Sukhasana is also known as Easy pose. You may know it as criss-cross applesauce. In less politically correct times, like when I was in school, we called it sitting Indian-style. The truth is, though, that you’ve been doing this yoga pose your whole life!
Although it may not come with the same ease as when you were a kindergartener, you should brush off the dust and work this yoga pose back into your daily life. (Those who have had hip replacement or other significant surgeries or injuries should always talk with their doctor before trying any new exercises.)
Before beginning Sukhasana, be aware that there is no specific breathing pattern. This position is used for breath work, opening, grounding, closing, and meditation, so it’s possible that you could be breathing in a variety of ways while in this pose.
Also, given the number of activities that you could be performing while in this position, be aware that you may be in this pose for quite a while. This is why it’s so crucial to get set up in correct, comfortable alignment right off the bat. Being set up correctly will help your body relax and prevent you from shifting and making unwanted noises while others meditate.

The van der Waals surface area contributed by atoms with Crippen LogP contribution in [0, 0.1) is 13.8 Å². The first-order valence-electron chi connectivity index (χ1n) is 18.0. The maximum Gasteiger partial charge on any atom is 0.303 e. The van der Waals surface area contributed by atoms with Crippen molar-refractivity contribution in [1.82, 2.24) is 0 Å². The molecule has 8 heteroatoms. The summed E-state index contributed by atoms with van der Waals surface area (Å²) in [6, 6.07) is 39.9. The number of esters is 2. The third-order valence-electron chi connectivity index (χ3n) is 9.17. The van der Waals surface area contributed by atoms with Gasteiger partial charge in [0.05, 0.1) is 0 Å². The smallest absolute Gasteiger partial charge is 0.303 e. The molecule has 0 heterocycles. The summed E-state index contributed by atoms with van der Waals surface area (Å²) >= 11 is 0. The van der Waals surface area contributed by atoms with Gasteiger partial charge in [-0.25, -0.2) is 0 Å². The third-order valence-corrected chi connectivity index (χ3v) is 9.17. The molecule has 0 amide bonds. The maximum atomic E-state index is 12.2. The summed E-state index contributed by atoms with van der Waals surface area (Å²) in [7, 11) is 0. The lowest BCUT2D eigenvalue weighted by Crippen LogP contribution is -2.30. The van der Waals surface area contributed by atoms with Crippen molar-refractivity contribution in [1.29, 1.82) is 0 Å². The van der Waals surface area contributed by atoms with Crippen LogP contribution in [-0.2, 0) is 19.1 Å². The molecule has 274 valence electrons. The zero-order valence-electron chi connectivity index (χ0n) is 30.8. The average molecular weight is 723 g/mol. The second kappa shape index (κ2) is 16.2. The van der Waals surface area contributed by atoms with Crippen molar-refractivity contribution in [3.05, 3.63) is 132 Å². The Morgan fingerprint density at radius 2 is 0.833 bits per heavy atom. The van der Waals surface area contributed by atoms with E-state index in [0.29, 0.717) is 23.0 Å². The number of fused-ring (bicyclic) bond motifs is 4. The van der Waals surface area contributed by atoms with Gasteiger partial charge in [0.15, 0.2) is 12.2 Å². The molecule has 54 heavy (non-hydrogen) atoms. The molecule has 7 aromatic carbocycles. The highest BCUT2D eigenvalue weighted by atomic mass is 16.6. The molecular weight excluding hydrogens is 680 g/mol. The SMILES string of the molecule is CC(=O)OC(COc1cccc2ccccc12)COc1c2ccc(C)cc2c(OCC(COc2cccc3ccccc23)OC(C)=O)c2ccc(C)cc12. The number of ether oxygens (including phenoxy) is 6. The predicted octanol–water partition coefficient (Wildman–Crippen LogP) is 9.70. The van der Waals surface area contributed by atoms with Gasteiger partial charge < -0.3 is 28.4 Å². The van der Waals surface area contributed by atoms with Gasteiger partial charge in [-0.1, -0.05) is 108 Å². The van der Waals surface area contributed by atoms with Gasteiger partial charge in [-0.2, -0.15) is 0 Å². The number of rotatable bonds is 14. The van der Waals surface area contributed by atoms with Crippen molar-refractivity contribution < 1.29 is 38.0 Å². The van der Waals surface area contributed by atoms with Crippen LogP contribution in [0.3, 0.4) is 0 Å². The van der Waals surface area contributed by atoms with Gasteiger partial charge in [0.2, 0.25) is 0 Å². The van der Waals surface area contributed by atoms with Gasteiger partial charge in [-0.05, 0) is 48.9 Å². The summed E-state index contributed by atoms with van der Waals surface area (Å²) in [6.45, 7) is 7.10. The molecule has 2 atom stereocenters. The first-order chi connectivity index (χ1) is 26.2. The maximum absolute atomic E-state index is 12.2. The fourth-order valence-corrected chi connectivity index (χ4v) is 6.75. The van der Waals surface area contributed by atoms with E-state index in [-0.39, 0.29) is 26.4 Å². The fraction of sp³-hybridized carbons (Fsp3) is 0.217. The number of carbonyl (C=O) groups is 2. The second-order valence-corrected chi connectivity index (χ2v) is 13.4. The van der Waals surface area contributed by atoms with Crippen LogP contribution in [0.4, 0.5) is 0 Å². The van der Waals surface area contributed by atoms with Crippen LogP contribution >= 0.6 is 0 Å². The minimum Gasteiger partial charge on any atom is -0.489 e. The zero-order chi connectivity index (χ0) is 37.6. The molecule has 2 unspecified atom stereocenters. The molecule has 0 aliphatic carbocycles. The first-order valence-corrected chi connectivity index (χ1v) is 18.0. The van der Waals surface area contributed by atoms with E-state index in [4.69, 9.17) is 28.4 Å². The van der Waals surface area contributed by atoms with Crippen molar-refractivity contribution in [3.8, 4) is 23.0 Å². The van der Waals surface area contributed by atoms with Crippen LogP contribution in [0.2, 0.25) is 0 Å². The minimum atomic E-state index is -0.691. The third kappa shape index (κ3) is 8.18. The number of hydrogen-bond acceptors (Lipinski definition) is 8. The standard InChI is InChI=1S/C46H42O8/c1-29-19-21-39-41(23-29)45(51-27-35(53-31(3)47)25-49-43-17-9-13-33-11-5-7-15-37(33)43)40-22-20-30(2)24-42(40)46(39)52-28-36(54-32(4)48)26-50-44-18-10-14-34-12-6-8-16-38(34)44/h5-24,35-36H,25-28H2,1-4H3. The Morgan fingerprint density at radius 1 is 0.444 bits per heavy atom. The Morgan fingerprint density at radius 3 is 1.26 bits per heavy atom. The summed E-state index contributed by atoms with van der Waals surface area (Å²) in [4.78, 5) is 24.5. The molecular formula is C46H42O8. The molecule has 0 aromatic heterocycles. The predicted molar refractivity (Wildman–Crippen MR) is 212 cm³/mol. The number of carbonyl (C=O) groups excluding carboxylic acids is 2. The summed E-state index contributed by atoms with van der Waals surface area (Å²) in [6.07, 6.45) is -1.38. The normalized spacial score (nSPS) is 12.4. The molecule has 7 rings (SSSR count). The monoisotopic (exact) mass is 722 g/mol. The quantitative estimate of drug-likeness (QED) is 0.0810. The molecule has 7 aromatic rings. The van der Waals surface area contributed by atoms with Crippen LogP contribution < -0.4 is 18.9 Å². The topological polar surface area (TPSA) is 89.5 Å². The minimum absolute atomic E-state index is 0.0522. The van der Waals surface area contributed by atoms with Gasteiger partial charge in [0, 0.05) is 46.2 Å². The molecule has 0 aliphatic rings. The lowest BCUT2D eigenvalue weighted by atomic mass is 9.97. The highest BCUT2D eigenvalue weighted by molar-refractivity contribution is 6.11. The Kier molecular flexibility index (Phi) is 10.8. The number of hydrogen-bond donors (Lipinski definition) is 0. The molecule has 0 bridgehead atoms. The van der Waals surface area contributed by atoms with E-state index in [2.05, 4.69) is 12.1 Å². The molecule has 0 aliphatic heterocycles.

- Take a comfortable seat with your legs crossed at the shin or the ankle.
- Make sure your knees are level with or lower than your hips. If you have tight hips, your knees will be elevated. Use props to get yourself into the correct position so that your body can relax.
- If your knees are elevated, try sitting on a bolster, folded blanket, or blocks. By lifting your hips, you make it easier for your hips to relax. I prefer sitting on blocks because I like to feel my SITs bones press into a firm surface. If you are using blocks, I recommend keeping a small space between them. This space should align with your sacrum and prevent you from putting pressure on your tailbone.
- Feel your SITs bones press down into the surface beneath you.
- As you feel the energy travel down to the ground, feel how it also rises through your spine, allowing you to sit up straight with ease. Energy normally travels in opposite directions so, if you feel like your posture starts to wilt, reconnect your SITs bones to the ground and feel the natural lift through your spine.
- Broaden your collarbones, and bring your shoulder blades onto your back.
- Turn your palms toward the ceiling.
- Connect your pointer finger and thumb.
- Hold and breathe.
Here is a video for visual learners.
What is your favorite thing to do while seated in Sukhasana? Let us know in the comments below.
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